We all want the best for our children. As parents, we want them to have the best life possible. But what happens when your efforts to create a comfortable life for your child verge on being unhealthy? You and your spouse may become guilty of being helicopter parents.
Who are Helicopter Parents?
Also known as cosseting, helicopter parents are parents who essentially mow down an obstacle or struggle that your child comes to in order to protect them from any negative feelings. In a more scientific sense, it’s a hyper-involvement in your child’s life. It’s simply an over-active effort to keep your child from feeling hurt, pain, or disappointment.
So, what’s the problem? Isn’t that a normal desire?
Yes, but with helicopter parents, that desire to protect your child takes on a different form. It might look like:
- Trying to keep them from experiencing age-appropriate stumbles.
- Never let your child or toddler play by themselves.
- Choosing your child’s friends for them when they are old enough to do it themselves.
- Completing school work for them.
- Intervening when they have a conflict with friends, coworkers, or an employer.
- Not allowing them to make age-appropriate decisions.
While helicopter parenting has regained criticism in recent years, it’s not a new concept. It was first used in the 1969 book “Between Parent and Teenager” by Dr. Haim Ginoit. The fact that it was first identified decades ago tells us this is an easy parenting style to fall into.
Why Parents Do It?
As pure as the desire to protect your child is, helicopter parenting involves other issues going on with the parent. It might be a fear of the future, or the idea that every little decision could be the catalyst that leads to your child succeeding or failing in life. In reality, deciding whether your child has crackers or cereal as a snack won’t make that much of a difference.
A related cause of becoming helicopter parents is a general anxiety about how you’re parenting your child. You want to do everything right and you want your child happy and healthy. But when those desires turn into a dysfunctional parenting style, there’s a problem.
Other parents allow themselves to become so wrapped up in their children’s lives that they lose themselves. As their own identity begins to fade, they focus more and more intently on their child, leading to helicopter parenting.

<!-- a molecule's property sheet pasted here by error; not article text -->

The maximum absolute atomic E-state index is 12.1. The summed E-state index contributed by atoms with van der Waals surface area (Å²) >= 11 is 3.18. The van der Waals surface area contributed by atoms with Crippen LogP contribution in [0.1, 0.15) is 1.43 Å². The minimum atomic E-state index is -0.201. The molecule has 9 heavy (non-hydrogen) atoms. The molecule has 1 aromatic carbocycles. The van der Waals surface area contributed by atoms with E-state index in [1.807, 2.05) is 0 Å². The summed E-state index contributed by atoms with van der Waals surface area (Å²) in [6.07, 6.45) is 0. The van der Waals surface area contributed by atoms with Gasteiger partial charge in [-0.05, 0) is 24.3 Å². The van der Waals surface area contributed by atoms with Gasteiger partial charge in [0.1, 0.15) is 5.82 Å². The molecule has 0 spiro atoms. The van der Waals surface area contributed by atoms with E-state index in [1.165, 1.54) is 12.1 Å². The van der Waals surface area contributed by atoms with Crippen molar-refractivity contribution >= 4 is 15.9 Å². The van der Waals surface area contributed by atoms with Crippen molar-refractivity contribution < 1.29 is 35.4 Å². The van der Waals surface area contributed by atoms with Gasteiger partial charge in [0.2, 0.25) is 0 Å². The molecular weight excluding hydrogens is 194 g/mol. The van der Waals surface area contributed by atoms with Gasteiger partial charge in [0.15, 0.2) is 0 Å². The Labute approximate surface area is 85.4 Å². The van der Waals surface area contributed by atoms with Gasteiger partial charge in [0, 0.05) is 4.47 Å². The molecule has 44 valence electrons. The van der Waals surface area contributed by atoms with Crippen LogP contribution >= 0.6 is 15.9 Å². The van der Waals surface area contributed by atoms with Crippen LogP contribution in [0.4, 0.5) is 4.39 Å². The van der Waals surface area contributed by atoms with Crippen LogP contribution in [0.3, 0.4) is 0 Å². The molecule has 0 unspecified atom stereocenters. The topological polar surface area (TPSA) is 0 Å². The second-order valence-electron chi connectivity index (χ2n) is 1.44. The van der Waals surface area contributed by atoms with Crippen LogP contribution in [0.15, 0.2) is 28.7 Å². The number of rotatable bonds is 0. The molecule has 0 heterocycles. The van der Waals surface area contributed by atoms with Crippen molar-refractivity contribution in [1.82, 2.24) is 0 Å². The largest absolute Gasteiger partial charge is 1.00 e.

For some, helicopter parenting is an overcompensation for a neglectful childhood they experienced themselves. With these parents, they may have promised themselves they would never make their child feel how they did when they were young. The problem comes when you go overboard in the effort to break the cycle of neglect and become a helicopter parent.
We also can’t discount peer pressure. Just like you might have adjusted your style and personality to conform to your peers in high school, you will adjust your parenting style to match the parents whose opinion you care about. If you are surrounded by other helicopter parents, you will likely start to fall into helicopter parenting behavior.
Impact of Helicopter Parenting
While most parenting styles have some benefit to the child, helicopter parents really only benefit themselves. Studies have shown that parents who are more involved in their child’s life will report greater happiness and more meaning in life. But as great as it is to be involved, the over-involvement characteristic of helicopter parenting can actually have a negative impact on your child’s life.
The consequences to your children from helicopter parenting include:
- Low confidence
- Low self-esteem
- Doubt about their abilities
- Feeling a lack of trust from their parent
- Acting out
- Poor coping skills
Fundamentally, helicopter parents rob their child’s important learning moments that help them develop the skills to handle rejection or trials. Without these coping skills, they will come to a stumbling block and fall rather than push past it.
Avoiding Helicopter Parenting
If you feel like you might be falling into the helicopter parenting trap, don’t worry! There are things you can start doing today that will improve your relationship with your child and help them in the long run:
- Think about how being helicopter parents might affect your child in the long-term.
- Fight the urge to intervene when your child approaches an age-appropriate struggle.
- Let your child make age-appropriate decisions
- Let your child try to resolve their conflicts on their own.
- Allow your child to fail and use that as a teaching moment.
- Teach them life skills, like cooking, cleaning, and self-care.
As you adjust your approach with your child, you’ll find them growing into happy, healthy, productive members of society. In turn, you can regain your individuality and breathe a little easier.
Family Author at Housholdhealthy.com
Based in Dallas, TX
I’m happily married with 4 kids, living life in Texas. My favorite food store would obviously be Sam’s Club with a big family like mine! I would say I’m a family-oriented individual and my goal on Household Healthy is to share awesome family activities and advice with other families.
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